What AIG's CEO Really Needs To Say





What you really want to hear from Edward Liddy, the CEO at AIG, is this:

    "I am between a rock and a hard place with these bonuses right now. The guys who concocted these derivatives have me and the company over a barrel, because we really don't know how these things work either.

    I am forced to pay some of my people 6 million dollars to keep from losing 600 million dollars because a wet behind the ears rookie doesn't know how to bend or ignore marketplace trading rules the way my guys can without getting caught.

    We call these payments we made last week "bonuses", but they don't mean the same thing in our world that they do in the rest of corporate America. A "bonus" can be commissions, or a pat on the back for our staffers who work hard but don't actually sell stuff, or whatever the hell we want it to be for. It is the tool we use to own our employees lives lock, stock and barrel. I'd really, really hate to give that kind of power up.

    I have no idea how to renegotiate these contracts, the way they do in the sports world, or many other areas of business when the financial climate changes, because I never really had to even think about this before - and besides, it's never been my money that I was giving away.

    I would leave myself - not because I've got a better offer from somewhere else, but because I am tired of the people with the microphones and the cameras who always want me to say something, even though they've already got the written statement I've memorized word for word, because a part of their job is to try to put a face on this mess. Most of us in this business, even at the top, are in the same boat - we are all running out of ready cash, and our investments, believe it or not, are down further than yours. But I can still turn a lot of those zeros in my investment accounts back into millions if I can keep enough cash coming in to live off of until the market comes back. You could call it a "personal bailout."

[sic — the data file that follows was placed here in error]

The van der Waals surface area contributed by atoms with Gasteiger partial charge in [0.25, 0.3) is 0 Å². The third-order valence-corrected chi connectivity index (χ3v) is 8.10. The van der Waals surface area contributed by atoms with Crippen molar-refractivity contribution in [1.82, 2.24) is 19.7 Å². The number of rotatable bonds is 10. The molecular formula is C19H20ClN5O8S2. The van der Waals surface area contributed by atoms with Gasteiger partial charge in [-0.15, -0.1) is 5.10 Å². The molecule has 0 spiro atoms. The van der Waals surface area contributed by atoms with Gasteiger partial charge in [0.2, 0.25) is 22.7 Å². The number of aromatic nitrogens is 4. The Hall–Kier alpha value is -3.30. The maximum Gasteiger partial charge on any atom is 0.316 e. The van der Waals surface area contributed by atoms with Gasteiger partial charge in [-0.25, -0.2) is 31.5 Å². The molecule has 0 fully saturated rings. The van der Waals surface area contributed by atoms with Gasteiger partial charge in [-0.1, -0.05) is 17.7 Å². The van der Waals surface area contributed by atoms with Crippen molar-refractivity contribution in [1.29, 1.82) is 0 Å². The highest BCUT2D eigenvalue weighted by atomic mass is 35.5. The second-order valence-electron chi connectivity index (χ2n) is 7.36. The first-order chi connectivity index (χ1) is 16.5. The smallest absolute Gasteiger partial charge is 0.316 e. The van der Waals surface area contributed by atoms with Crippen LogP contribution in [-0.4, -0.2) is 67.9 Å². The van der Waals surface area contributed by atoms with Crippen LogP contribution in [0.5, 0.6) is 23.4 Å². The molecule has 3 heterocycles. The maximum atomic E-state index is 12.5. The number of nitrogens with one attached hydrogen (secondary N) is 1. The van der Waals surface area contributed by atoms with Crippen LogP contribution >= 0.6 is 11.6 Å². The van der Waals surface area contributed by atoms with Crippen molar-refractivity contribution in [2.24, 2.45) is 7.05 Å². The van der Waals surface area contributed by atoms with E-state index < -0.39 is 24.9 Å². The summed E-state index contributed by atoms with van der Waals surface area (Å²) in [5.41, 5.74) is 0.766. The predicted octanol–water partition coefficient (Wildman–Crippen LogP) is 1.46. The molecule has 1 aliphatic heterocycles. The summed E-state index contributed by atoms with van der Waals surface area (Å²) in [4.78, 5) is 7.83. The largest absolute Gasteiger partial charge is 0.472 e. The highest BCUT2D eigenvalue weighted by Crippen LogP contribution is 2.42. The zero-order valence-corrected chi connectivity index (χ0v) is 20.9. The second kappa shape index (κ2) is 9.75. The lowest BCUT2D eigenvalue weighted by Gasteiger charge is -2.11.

I really don't know how to tell you this, but I'm really not that concerned about a 150 or 160 million in bonuses right now, probably because we're working really hard, as I speak, to try to figure out how many more billions we're going to need from the government next month to keep the company operating. Well, that and the contingency proposal my assistant is cooking up that will hand me, ahem, I meant "that will permit me" to take a larger stake in a reorganized AIG without having to come up with a dime. The only reason this whole bonus brouhaha is even still on my personal radar is because of the bad publicity that erupted this weekend.

    But that's the kind of thing we CEO's have to deal with, when a sneaky president and his administration can give billions to you with one hand and then pull the rug out from under you with the other."


But our business and government leaders have become so allergic to the truth in this country that they would probably go into anaphylactic shock if they even thought about doing something like this.




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